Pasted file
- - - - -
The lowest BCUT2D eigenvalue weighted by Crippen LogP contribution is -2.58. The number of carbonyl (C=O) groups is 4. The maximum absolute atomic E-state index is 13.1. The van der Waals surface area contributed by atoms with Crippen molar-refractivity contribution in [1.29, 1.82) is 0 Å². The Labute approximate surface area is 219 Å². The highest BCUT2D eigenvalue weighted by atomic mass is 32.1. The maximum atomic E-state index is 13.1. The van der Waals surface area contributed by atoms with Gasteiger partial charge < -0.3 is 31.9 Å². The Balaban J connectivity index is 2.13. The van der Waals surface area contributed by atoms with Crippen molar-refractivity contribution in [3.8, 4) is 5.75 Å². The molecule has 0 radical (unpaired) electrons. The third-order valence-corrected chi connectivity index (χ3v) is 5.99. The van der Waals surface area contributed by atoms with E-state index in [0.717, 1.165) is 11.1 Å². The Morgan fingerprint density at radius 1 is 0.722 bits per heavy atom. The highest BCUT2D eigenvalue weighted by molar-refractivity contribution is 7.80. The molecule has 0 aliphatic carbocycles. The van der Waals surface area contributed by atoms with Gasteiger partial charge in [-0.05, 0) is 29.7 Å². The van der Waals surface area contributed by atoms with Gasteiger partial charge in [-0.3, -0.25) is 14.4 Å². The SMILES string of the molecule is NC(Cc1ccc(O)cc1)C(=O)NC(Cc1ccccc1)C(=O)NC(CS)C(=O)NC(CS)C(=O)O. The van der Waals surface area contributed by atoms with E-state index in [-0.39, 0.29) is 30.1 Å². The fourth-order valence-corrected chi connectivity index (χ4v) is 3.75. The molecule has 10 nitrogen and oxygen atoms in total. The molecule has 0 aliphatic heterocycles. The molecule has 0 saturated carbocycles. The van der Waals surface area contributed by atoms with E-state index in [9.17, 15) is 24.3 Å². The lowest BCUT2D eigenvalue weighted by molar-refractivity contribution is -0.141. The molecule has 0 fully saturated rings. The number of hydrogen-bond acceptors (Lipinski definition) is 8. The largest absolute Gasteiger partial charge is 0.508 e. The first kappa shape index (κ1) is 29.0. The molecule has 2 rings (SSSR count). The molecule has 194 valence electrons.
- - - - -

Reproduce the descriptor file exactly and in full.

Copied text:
The lowest BCUT2D eigenvalue weighted by Crippen LogP contribution is -2.58. The number of carbonyl (C=O) groups is 4. The maximum absolute atomic E-state index is 13.1. The van der Waals surface area contributed by atoms with Crippen molar-refractivity contribution in [1.29, 1.82) is 0 Å². The Labute approximate surface area is 219 Å². The highest BCUT2D eigenvalue weighted by atomic mass is 32.1. The maximum atomic E-state index is 13.1. The van der Waals surface area contributed by atoms with Gasteiger partial charge < -0.3 is 31.9 Å². The Balaban J connectivity index is 2.13. The van der Waals surface area contributed by atoms with Crippen molar-refractivity contribution in [3.8, 4) is 5.75 Å². The molecule has 0 radical (unpaired) electrons. The third-order valence-corrected chi connectivity index (χ3v) is 5.99. The van der Waals surface area contributed by atoms with E-state index in [0.717, 1.165) is 11.1 Å². The Morgan fingerprint density at radius 1 is 0.722 bits per heavy atom. The highest BCUT2D eigenvalue weighted by molar-refractivity contribution is 7.80. The molecule has 0 aliphatic carbocycles. The van der Waals surface area contributed by atoms with Gasteiger partial charge in [-0.05, 0) is 29.7 Å². The van der Waals surface area contributed by atoms with Gasteiger partial charge in [-0.3, -0.25) is 14.4 Å². The SMILES string of the molecule is NC(Cc1ccc(O)cc1)C(=O)NC(Cc1ccccc1)C(=O)NC(CS)C(=O)NC(CS)C(=O)O. The van der Waals surface area contributed by atoms with E-state index in [-0.39, 0.29) is 30.1 Å². The fourth-order valence-corrected chi connectivity index (χ4v) is 3.75. The molecule has 10 nitrogen and oxygen atoms in total. The molecule has 0 aliphatic heterocycles. The molecule has 0 saturated carbocycles. The van der Waals surface area contributed by atoms with E-state index in [9.17, 15) is 24.3 Å². The lowest BCUT2D eigenvalue weighted by molar-refractivity contribution is -0.141. The molecule has 0 fully saturated rings. The number of hydrogen-bond acceptors (Lipinski definition) is 8. The largest absolute Gasteiger partial charge is 0.508 e. The first kappa shape index (κ1) is 29.0. The molecule has 2 rings (SSSR count). The molecule has 194 valence electrons.